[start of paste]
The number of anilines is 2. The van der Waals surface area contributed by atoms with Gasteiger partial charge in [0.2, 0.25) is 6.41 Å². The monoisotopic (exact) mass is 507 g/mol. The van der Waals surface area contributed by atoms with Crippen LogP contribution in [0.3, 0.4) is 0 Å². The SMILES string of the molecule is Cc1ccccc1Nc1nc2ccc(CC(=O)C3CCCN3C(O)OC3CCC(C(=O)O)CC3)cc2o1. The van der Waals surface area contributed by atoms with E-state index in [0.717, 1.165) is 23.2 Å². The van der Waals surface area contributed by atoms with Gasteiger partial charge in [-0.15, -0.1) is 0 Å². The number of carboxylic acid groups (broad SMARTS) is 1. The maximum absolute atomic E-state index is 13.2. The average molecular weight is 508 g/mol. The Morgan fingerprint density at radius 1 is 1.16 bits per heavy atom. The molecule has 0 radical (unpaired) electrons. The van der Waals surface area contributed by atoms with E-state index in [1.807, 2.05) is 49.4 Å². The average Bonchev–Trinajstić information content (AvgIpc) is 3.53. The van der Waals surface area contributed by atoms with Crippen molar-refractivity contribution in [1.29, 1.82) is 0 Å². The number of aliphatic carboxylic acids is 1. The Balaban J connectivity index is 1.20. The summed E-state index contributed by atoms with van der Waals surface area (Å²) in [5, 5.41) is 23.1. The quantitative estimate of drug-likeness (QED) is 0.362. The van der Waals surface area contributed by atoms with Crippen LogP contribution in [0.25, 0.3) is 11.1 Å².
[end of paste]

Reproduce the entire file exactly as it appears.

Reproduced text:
The number of anilines is 2. The van der Waals surface area contributed by atoms with Gasteiger partial charge in [0.2, 0.25) is 6.41 Å². The monoisotopic (exact) mass is 507 g/mol. The van der Waals surface area contributed by atoms with Crippen LogP contribution in [0.3, 0.4) is 0 Å². The SMILES string of the molecule is Cc1ccccc1Nc1nc2ccc(CC(=O)C3CCCN3C(O)OC3CCC(C(=O)O)CC3)cc2o1. The van der Waals surface area contributed by atoms with E-state index in [0.717, 1.165) is 23.2 Å². The van der Waals surface area contributed by atoms with Gasteiger partial charge in [-0.15, -0.1) is 0 Å². The number of carboxylic acid groups (broad SMARTS) is 1. The maximum absolute atomic E-state index is 13.2. The average molecular weight is 508 g/mol. The Morgan fingerprint density at radius 1 is 1.16 bits per heavy atom. The molecule has 0 radical (unpaired) electrons. The van der Waals surface area contributed by atoms with E-state index in [1.807, 2.05) is 49.4 Å². The average Bonchev–Trinajstić information content (AvgIpc) is 3.53. The van der Waals surface area contributed by atoms with Crippen molar-refractivity contribution in [1.29, 1.82) is 0 Å². The number of aliphatic carboxylic acids is 1. The Balaban J connectivity index is 1.20. The summed E-state index contributed by atoms with van der Waals surface area (Å²) in [5, 5.41) is 23.1. The quantitative estimate of drug-likeness (QED) is 0.362. The van der Waals surface area contributed by atoms with Crippen LogP contribution in [0.25, 0.3) is 11.1 Å².